Israeli leader says likening US police killings to Palestinian treatment shows antisemitism

Gaza, June 2020

Philip Weiss

Mondoweiss /  June 2, 2020

Today Isaac Herzog, a leading Israeli “left” leader and head of the Jewish Agency, suggested that it was antisemitic to liken Israel’s treatment of Palestinans to American racism.

In a webinar, David Harris of the American Jewish Committee asked Herzog, once a leading Labour Party rival to Netanyahu, “What is the role of the Jewish Agency in trying to confront the issue of antisemitism around the world?”

Herzog responded by saying that the Jewish Agency’s approach to antisemitism includes sending young Israeli “Fellows” to U.S. campuses to promote the country, and pivoted to George Floyd’s killing.

They’re just doing great work. And you hear also what’s going on on the ground, you realize that there is a whole onslaught against Israel with terrible things– I’ve seen even in the last few days people comparing what’s going on in the streets in America to the Israeli challenges and confrontations with the Palestinians. It’s totally different circumstances and totally different story. But it’s become like a political blame game.

Many on the left have linked the problem of police violence here, notably the killing of George Floyd in Minneapolis on May 27, to Israel’s treatment of Palestinians, including the killing of Eyad al-Halaq on May 30 in occupied Jerusalem.

Even the liberal Zionist group J Street issued a statement yesterday saying it felt “agony” over al-Halaq’s killing. J Street linked that killing to George Floyd’s killing.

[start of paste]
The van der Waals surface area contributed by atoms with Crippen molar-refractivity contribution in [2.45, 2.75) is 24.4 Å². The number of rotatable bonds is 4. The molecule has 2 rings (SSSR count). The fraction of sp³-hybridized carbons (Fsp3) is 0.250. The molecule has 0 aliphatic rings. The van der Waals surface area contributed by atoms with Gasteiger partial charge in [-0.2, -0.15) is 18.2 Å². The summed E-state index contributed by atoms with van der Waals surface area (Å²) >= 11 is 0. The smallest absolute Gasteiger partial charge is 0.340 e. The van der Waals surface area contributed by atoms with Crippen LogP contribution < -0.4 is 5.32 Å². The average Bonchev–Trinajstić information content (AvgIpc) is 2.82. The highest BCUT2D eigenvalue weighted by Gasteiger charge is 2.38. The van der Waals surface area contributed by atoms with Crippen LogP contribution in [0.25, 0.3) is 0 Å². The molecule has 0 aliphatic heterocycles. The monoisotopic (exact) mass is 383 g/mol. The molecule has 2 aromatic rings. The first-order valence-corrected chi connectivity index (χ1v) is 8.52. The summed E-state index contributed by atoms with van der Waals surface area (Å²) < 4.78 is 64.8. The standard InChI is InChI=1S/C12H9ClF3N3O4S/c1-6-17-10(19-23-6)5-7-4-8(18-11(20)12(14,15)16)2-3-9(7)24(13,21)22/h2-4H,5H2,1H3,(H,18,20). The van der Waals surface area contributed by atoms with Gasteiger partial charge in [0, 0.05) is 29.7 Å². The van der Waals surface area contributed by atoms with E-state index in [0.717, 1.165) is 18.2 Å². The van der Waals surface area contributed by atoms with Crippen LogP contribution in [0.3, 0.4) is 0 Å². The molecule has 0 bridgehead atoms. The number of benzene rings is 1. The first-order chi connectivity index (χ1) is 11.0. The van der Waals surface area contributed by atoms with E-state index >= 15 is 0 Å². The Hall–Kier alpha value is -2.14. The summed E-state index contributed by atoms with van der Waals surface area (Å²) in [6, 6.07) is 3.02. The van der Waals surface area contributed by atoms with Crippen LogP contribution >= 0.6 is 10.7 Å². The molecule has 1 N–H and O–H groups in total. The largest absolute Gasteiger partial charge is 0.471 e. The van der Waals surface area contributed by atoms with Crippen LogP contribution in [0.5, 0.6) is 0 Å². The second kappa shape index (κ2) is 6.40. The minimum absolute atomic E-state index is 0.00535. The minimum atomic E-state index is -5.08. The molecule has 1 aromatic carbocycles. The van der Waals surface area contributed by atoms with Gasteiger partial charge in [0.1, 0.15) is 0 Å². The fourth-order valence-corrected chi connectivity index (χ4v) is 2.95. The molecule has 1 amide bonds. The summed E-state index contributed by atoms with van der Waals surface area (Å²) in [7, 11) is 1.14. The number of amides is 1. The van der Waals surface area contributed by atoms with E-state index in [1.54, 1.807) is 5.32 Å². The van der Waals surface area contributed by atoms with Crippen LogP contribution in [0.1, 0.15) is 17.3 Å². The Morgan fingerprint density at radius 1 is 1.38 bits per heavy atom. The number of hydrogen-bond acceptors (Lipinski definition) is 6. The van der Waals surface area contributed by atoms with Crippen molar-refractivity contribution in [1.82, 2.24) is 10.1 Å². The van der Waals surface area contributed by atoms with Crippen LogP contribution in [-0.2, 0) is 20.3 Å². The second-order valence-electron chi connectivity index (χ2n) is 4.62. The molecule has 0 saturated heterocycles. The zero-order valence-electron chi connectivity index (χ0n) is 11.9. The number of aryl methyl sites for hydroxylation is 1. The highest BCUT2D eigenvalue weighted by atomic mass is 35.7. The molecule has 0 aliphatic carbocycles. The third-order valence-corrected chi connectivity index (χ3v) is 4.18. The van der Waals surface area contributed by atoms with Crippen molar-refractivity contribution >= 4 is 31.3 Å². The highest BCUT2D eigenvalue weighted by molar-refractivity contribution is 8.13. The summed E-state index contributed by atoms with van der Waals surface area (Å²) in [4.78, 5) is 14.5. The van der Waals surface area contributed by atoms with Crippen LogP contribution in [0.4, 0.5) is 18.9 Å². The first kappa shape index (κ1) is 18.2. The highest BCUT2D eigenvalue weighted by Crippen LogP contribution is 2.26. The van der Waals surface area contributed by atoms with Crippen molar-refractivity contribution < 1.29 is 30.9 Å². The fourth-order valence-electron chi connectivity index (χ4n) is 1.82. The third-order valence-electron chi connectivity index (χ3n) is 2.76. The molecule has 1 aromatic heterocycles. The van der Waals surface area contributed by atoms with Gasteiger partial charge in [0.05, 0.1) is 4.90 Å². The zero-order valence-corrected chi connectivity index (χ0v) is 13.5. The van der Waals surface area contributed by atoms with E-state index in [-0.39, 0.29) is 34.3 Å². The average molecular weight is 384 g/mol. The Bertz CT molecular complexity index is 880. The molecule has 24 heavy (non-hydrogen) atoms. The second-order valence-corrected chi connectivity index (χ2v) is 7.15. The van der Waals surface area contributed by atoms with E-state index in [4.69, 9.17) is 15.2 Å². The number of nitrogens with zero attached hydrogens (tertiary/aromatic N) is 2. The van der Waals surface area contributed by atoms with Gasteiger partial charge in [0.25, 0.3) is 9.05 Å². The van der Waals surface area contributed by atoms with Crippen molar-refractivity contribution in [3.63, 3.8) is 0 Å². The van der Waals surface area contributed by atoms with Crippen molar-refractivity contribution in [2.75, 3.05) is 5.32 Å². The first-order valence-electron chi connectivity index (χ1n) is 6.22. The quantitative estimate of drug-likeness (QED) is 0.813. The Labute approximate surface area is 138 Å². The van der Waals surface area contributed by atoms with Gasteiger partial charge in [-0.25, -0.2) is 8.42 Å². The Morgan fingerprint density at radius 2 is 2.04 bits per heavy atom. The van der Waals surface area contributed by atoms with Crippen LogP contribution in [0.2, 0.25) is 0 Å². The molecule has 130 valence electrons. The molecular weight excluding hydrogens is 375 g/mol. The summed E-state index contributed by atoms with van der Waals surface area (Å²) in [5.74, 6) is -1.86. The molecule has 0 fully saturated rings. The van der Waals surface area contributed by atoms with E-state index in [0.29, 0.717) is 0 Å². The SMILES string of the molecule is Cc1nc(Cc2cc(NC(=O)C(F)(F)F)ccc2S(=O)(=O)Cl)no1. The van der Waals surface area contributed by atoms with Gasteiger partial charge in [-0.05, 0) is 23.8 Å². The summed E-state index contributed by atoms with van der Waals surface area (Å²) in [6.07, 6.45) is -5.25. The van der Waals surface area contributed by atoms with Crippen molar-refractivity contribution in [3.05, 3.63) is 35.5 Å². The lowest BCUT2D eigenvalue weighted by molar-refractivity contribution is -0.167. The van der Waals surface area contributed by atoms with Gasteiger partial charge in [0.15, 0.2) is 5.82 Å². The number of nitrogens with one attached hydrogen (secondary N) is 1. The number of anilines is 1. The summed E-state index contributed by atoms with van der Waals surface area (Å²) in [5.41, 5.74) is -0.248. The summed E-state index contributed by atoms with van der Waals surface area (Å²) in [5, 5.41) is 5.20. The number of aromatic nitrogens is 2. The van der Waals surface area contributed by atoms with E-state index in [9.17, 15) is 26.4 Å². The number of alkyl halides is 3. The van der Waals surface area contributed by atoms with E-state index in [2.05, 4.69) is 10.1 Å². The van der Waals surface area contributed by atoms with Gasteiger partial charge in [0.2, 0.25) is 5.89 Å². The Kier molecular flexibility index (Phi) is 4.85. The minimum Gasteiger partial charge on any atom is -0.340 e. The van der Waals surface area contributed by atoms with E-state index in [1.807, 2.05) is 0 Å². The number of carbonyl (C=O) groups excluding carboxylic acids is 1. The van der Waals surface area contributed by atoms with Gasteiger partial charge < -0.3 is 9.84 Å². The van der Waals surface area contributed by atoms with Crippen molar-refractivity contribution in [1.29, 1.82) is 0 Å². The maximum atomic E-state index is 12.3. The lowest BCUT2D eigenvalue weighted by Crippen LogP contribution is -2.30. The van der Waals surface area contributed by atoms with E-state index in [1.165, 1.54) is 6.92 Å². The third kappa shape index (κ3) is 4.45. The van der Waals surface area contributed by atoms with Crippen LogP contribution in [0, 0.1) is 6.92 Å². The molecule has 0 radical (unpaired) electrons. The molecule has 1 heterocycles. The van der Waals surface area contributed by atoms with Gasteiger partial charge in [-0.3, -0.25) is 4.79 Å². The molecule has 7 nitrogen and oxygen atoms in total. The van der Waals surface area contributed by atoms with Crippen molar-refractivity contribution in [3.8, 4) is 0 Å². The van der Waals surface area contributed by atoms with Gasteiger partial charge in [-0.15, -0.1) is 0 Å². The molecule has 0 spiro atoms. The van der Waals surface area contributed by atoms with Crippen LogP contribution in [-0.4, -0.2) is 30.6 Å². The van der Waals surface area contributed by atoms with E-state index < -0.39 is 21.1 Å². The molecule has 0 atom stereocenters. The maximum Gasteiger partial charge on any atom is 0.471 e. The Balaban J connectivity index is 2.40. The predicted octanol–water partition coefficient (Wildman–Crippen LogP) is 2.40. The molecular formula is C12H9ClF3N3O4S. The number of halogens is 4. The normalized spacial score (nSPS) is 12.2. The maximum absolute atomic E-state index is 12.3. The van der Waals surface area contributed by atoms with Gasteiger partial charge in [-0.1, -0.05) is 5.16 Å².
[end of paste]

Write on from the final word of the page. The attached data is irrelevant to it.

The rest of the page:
We express our solidarity with non-violent protesters in Israel and the Palestinian territory who took to the streets to demand justice for el-Hallak, many carrying “Palestinian Lives Matter” signs and drawing parallels to the killing of George Floyd.

While the two incidents are distinct, the connections cannot be ignored.

The J Street statement is exceptional. A great number of mainstream American Jewish groups that advocate for Israel have condemned the killing of George Floyd and addressed the issue of structural racism in the U.S. but have had nothing to say about the killing of Eyad al-Halaq and been silent on the parallels to Israeli treatment of Palestinians.

For instance, Jonathan Greenblatt of the pro-Israel group the Anti-Defamation League called for “systemic change” now:

We stand in solidarity with the Black community as they yet again are subject to pain and suffering at the hands of a racist and unjust system…. As an organization committed to fighting all forms of hate, we know that this brutal death follows an explosion of racist murders and hate crimes across the U.S…

In short, systemic injustice and inequality calls for systemic change.  Now.

Sheila Katz of the National Council of Jewish Women, another pro-Israel organization, also addressed “systemic racism.” 

Mr. Floyd was murdered by multiple police officers who held him down with their knees, however, the underlying cause of his death is systemic racism. It is both unacceptable and exhausting that in 2020, we still need to insist over and over again: Black Lives Matter….

Americans for Peace Now, which advocates for Israel, said: 

We stand with our brothers and sisters in the African-American community in the struggle against racism and injustice.